How should they do this? Is it essential? What are the benefits? How will it help them grow their online businesses? And just what the heck IS a Facebook Pixel anyway?
There are a lot of Facebook Pixel resources floating around the Internet, but many of them are overly complicated So, today, we’re going to clear the air.
What is Facebook Pixel?
Although it may sound like some sort of itsy-bitsy image file, a Facebook Pixel is actually a snippet of code that you install on your website. It sits, hidden within your site’s main code structure and, when users visit and interact with your site, the Pixel plants cookies that help you track their activity. Then it relays this data back to your Facebook Ad account, where you can use it to create smart, strategic campaigns. The Pixel’s data helps you understand your audience’s needs, wants, and habits, so you can tailor your ads to catch their attention. Using it, you can:
Improve the performance of existing ads based on Pixel-collected data
Build and refine targeted audience groups for new campaigns
Retarget (or remarket) warm leads, which means showing specific ads to people who have already visited your site
That last one is the biggie. Say you’re scrolling through your Facebook feed and see an ad for an online yoga class. You’ve never heard of the teacher or the class, or the platform, so you’re likely to scroll right by. Now imagine you’re scrolling and suddenly see an ad for an online class taught by an instructor you trust whose blog you were just reading. The ad reinforces an existing interest and reminds you to take action, so you’re MUCH more likely to click and register. And that’s remarketing; Following up with people who’ve sought you out and consumed your content to nudge them toward purchasing. It’s simple, intuitive, and incredibly effective.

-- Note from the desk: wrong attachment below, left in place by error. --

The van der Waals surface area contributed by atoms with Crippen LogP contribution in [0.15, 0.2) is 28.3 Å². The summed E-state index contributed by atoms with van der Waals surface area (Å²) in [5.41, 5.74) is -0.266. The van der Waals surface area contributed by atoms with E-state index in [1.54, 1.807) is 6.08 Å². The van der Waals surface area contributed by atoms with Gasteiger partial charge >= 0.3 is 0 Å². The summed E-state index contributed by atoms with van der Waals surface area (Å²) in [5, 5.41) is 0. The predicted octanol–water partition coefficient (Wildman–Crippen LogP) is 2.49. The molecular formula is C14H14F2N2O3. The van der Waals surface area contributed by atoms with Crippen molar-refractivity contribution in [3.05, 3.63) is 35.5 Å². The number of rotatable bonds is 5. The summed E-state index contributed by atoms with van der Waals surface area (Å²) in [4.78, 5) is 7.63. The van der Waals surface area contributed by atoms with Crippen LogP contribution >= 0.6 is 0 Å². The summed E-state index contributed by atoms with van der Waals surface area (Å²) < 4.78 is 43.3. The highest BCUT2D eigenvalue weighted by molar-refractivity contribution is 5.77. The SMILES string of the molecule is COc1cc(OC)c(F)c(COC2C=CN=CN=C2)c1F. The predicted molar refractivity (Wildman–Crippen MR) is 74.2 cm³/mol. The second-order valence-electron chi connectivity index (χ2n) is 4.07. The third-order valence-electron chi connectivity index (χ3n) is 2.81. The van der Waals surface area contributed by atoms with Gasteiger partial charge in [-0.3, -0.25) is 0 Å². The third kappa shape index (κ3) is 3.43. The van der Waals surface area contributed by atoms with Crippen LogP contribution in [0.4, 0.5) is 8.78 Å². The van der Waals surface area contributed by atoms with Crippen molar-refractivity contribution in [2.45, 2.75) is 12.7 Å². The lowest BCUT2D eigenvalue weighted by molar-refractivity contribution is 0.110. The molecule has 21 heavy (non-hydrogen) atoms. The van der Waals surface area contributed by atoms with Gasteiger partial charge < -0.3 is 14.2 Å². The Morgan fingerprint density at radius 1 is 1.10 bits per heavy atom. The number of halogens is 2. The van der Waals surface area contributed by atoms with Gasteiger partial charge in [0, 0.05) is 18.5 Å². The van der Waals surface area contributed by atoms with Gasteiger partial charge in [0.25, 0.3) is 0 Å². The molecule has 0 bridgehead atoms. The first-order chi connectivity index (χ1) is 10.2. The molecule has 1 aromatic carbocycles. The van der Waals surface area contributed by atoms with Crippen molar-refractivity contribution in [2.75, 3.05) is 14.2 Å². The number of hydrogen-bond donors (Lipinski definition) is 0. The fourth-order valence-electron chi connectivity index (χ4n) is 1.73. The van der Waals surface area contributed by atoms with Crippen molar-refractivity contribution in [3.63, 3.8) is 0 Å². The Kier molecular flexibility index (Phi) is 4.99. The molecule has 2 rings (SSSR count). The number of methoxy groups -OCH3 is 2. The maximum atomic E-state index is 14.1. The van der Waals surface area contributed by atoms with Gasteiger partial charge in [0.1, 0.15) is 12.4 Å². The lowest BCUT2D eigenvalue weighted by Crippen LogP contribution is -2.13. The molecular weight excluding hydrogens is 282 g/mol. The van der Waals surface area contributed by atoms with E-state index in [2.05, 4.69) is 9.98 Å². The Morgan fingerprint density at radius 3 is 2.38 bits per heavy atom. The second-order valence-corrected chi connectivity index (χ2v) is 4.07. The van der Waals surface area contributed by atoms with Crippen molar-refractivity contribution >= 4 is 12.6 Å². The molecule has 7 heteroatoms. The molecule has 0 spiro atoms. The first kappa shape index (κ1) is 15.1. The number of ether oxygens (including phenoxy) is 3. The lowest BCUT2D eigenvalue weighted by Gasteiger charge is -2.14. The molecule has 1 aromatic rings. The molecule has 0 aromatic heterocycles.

How do I use the information my Facebook Pixel gathers?
Once you’ve got a nice little stockpile of data, it’s time to devise and launch a few Facebook ad campaigns. Once you know who is doing what on your Name stream site or website, you can get your ads in front of them and encourage them to interact, sign up, or purchase.
On posts you can set determining goals, crafting savvy campaigns, and using retargeting to your advantage. Facebook’s own ad hub also has some helpful guidance and advice. You can run a campaign on virtually any budget and for any length of time, so don’t be afraid to experiment a little! Keep careful notes on what works and what flops so you can tweak your strategies.